Creating Patient-Centered Care

“We see patient-centered care as the patient is in the center, fully alert, fully informed, and fully able to contribute to the information as well as what [treatment] they want to happen in their lives.” Debi Willis is a kidney cancer survivor and the CEO and Founder of PatientLink and MyLinks. The phrase “patient-centered care” is frequently mentioned, but what do these words really mean? According to Debi, patient-centered care is sometimes mistakenly interpreted as having multiple medical professionals focusing on a single patient where the patient has little understanding nor input in decisions that are made. Instead, “patient-centered care” should involve the patient in all decision making and ensure that the patient understands all decisions that are made throughout the care process.

In the early 90s, Debi worked at the Federal Reserve Bank of Kansas City as a software engineer. She noticed that the financial sector was highly automated, but the healthcare industry was almost completely reliant on manual entry of data. Medical providers who switched to using EHR (Electronic Health Record) systems found them tedious and difficult to use. To explore the new field, Debi switched from the banking technology industry to medical technology and created software that would allow patients to easily send their information into their physician’s medical record as structured data. This allowed the physician to focus on their patient instead of typing into the EHR. Although it wasn’t in her initial plans, the demand for her technology from medical providers led her to launch PatientLink.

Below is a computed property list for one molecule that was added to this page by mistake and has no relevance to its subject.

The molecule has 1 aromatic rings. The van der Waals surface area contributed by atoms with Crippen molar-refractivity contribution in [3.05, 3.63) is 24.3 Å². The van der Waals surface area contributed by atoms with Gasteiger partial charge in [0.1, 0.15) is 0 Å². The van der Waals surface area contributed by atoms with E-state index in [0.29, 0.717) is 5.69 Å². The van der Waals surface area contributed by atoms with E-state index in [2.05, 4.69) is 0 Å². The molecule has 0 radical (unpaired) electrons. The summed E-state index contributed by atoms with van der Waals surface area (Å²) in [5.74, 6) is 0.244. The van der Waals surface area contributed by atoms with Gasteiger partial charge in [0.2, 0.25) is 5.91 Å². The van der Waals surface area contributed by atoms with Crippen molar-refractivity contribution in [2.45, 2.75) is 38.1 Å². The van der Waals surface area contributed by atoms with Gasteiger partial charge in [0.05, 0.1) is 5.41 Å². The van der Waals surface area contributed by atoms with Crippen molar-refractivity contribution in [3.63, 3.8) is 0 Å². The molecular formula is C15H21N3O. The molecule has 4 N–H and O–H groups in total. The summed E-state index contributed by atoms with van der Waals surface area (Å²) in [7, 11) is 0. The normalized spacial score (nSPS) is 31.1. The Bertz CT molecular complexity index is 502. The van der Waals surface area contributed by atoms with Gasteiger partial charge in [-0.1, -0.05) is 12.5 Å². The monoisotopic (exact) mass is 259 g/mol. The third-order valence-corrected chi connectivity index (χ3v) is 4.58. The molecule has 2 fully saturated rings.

In 2011, Debi was diagnosed with kidney cancer. After years of not feeling well and being told by multiple doctors that she was fine, Debi felt as though her medical providers had given up on her. Finally, a nurse practitioner decided to do a sonogram and found out that Debi had kidney cancer. Immediately following her diagnosis, Debi had many thoughts running through her mind: solemn thoughts, “I want to know—am I going to die?” but also, more productive thoughts, “I wanted to understand what research experts are finding around kidney cancer and other cancers that have impacted my family.” Debi had hundreds of questions for doctors, patients, survivors, and researchers, but no way to get the answers she wanted. According to Debi, many who are diagnosed with cancer appreciate each day that they live more than they did before their diagnosis. Debi’s family had a history of cancer with her sister and two uncles passing away from brain cancer, and Debi began to think, “I was given these days; what is it that I need to accomplish?”.

Debi’s diagnosis and her family’s experience with cancer led her to change the way she viewed EHR data collection and sharing. For twelve years, PatientLink took data reported by the patient and put it into the EHR, to be viewed by providers. This helped providers better understand the patient’s condition. Debi wanted to create software to allow patients to gather their data from their physicians and have it available for their own use, allowing patients to better understand their conditions and make decisions based on all the information.  MyLinks was created to make the sharing of data bi-directional; instead of only going from patient to provider, patients and providers could share data both ways. Also, MyLinks assists in making sure that the information from different providers is in one place, controlled by each patient, and conforms to FHIR standards. Debi also wanted to have an easy platform for patients to find and enroll in clinical trials. Clinical trial matching, enrollment, and data sharing is an important part of MyLinks. Now that patients have all their data, they are empowered to use their data to improve and prolong their lives.

Author: Omkar Ratnaparkhi

Omkar Ratnaparkhi is a rising senior at Fordham University and is sharing patient stories to highlight firsthand accounts of the cancer patient experience.